Wednesday, July 11, 2012

Tool - Rubber Hammer - Power Nailer

Recently my rubber hammer gave its two week notice. I was on a quest to find a beloved replacement. The hunt was on. I put ads on craigs list, on the internet, I called all my stone buddies.... ok not really. But funny enough my stone buddy Adam called a week before asking if I had any idea where he could find a heavy rubber hammer I said - no.... not really.

I started a new stone job and was ready to start getting my foundation stones set in place with a little help from my beloved rubber mallet. I realized I was asking to much from this old timer. So I called my stone buddy Adam and ask if he had found a place to get one. He said.... yes he did. He had contacted a local rental place called Sun Belt and said they would have some Power Nailer hammers coming in any day. So I stopped by on my way to my scooter shop and found they just got the shipment in while I was standing asking about them. I checking out the new smaller hammer used for hitting power nailers when installed wood floors.

Old red hammer on left - with head falling off. New Power Nailer Mallet on right.
The Sun Belt sales man said they sell allot of these hammers to hardscape fellows for installing paver blocks. Sad that no other stone supplier had any thing as nice as this. I figured for $47 it was worth a shot. Better then what I had to work with plus I had a job to do. Time is money right?!

Once I got the Power nailer hammer in my hands my #1 concerned was the lack of weight.  As you can see with my last hammer it's a real big boy. Not enough weight behind a hit was quickly put to rest. What I loved was: how easy it was to handly swing in my hand, great grip with the punched out holes in the handle, the bounce back with the rubber (also available with a white rubber head), Made In USA, easy size to carry around in my bucket of tools and the kicker the back side sledge. I had a bunch of stones with mortar on them. I was able to pick this up and use the back side to really do some damage. The angled point directs the energy when busting up stones. I was in love with this new found employee. I offered free room and board in the trailer and free tanning seasons in the sun while basking on the rocks during breaks. What more can a hammer ask for? So if your looking for something to swing around in your hands to help place a few flat stone or walling rocks this is hammer gets 5 stars on the list of great job site tools.  Power Nailer - keep them Rockin'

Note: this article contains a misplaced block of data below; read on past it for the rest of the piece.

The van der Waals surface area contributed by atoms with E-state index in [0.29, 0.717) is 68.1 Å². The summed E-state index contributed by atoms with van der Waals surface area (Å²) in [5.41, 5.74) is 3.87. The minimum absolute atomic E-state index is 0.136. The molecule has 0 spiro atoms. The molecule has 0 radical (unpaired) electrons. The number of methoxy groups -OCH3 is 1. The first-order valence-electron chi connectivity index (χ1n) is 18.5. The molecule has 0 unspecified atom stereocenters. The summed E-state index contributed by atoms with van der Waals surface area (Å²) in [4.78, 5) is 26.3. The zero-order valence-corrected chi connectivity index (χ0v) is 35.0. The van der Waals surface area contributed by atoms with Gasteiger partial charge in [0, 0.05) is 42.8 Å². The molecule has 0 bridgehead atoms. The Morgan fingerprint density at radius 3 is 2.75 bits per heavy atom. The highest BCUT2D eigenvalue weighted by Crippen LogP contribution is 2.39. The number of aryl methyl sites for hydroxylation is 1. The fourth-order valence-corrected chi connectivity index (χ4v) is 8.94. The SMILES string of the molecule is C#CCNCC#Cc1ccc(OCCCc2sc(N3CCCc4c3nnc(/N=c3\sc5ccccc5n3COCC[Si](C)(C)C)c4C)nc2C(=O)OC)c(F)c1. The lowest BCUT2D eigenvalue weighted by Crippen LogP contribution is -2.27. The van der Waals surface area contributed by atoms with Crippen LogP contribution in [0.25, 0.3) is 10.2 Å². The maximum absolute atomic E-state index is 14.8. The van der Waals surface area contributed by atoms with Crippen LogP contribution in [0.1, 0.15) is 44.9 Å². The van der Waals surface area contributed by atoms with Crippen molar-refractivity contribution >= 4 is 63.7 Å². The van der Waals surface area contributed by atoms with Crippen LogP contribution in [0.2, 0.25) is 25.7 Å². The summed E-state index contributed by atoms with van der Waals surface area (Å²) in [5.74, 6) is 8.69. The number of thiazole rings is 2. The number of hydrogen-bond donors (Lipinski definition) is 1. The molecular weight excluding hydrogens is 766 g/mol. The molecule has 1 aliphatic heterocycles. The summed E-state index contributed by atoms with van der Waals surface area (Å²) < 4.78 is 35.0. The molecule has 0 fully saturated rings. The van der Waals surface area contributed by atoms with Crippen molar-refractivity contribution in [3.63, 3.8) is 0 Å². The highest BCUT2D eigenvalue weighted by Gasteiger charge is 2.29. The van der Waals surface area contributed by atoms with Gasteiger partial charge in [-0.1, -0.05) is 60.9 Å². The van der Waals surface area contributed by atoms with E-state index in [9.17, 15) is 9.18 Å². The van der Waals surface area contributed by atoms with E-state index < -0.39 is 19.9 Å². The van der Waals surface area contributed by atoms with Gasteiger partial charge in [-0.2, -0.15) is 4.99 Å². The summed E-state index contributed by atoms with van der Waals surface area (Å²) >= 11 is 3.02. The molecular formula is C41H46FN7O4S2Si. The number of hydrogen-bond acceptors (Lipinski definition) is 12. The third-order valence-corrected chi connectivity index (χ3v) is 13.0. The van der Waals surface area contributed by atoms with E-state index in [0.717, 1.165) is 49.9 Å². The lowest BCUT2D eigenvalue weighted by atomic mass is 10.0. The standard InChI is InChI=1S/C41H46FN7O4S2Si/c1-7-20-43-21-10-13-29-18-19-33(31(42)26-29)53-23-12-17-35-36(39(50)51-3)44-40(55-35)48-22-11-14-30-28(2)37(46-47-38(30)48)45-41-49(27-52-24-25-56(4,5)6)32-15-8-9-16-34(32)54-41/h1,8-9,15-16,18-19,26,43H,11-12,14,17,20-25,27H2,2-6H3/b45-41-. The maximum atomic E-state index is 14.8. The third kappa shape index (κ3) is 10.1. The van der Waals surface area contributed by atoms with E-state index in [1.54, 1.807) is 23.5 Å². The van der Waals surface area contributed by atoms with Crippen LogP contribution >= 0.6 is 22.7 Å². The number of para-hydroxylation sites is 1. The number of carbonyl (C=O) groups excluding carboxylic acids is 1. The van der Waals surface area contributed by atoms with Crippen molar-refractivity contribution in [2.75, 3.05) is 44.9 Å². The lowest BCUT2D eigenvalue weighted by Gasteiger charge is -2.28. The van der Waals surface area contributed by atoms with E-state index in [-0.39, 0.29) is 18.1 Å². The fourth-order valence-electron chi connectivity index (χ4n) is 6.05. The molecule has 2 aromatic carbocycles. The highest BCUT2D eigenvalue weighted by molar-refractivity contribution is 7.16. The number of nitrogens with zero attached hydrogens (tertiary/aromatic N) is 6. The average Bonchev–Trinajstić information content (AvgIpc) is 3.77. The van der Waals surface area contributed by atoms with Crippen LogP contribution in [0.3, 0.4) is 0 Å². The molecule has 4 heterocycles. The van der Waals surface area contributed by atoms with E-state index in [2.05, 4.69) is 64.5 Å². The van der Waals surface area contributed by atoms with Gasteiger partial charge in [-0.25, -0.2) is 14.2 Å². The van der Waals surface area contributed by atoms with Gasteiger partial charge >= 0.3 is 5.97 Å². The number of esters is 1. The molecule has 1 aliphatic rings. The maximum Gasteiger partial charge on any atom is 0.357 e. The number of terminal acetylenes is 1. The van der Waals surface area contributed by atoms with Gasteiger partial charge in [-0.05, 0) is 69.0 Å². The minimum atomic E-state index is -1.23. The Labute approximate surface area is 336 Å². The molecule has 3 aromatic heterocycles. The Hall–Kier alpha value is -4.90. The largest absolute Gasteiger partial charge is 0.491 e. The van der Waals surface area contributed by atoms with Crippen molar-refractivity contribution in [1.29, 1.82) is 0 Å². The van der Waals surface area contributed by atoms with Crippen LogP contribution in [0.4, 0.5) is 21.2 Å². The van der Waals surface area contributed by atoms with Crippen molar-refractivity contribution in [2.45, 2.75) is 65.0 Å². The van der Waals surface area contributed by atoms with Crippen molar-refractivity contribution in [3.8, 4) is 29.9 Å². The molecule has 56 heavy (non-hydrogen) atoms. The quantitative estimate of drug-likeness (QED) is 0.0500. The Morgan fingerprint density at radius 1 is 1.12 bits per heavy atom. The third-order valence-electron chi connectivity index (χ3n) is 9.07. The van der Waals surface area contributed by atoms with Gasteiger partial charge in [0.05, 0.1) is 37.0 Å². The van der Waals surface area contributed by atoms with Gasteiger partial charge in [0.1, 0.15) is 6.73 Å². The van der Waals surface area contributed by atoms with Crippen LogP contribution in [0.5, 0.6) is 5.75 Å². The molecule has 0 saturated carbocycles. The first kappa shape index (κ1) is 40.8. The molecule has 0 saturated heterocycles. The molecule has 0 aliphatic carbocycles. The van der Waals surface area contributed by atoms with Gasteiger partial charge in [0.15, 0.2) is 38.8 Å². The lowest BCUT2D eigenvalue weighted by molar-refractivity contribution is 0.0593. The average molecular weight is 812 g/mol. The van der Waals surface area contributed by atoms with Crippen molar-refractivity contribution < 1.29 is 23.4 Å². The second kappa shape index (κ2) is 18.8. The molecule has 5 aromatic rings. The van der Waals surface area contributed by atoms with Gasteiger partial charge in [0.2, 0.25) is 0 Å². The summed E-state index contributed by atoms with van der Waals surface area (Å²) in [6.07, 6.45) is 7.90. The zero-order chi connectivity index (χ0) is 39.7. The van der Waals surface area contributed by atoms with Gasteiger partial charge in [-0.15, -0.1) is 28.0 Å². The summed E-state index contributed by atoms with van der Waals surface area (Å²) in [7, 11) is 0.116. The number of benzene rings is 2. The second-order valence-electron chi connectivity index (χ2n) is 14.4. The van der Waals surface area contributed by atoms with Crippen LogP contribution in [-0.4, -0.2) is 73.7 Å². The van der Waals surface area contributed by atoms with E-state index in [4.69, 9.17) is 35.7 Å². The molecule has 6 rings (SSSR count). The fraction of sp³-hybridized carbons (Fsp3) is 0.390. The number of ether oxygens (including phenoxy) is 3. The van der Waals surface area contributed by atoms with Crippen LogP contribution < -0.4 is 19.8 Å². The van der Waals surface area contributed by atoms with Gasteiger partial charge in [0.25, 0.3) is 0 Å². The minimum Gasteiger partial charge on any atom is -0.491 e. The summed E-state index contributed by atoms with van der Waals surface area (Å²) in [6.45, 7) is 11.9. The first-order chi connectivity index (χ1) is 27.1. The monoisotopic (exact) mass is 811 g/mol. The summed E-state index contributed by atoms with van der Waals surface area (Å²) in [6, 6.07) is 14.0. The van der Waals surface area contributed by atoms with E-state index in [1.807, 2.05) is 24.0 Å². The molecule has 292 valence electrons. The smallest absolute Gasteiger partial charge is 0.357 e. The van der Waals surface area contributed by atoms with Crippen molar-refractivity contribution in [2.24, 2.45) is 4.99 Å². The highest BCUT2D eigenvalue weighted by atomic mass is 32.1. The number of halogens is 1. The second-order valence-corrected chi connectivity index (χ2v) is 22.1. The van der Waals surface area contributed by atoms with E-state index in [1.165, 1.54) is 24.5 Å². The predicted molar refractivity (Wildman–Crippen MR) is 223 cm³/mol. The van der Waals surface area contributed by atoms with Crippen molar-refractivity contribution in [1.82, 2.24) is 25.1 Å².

Who needs wood when you got rocks to hit...

Power Nailers Hammer 5MI Mallets 3.64 lbs (06-99110 designed for Manual Nailers)

Not to long after I bought this hammer Bon Tools sent a email out showing off a new hammer they had just come out with. I requested a little more info with a sample to test. But got no response. Guess my email ended up in spam?! 

To see more of this hammer check out Bon Tool $43.55 retail with a nice large white head. Weight unknown - I did ask. Guess I'll call to get more info. Part # 21-404-B8 paver hammer.

Other favorite tools from readers:
Pave Tech's Pounder (Neil White)
Lixie Hammers (Matt Sevigny Blog- Stone Soup)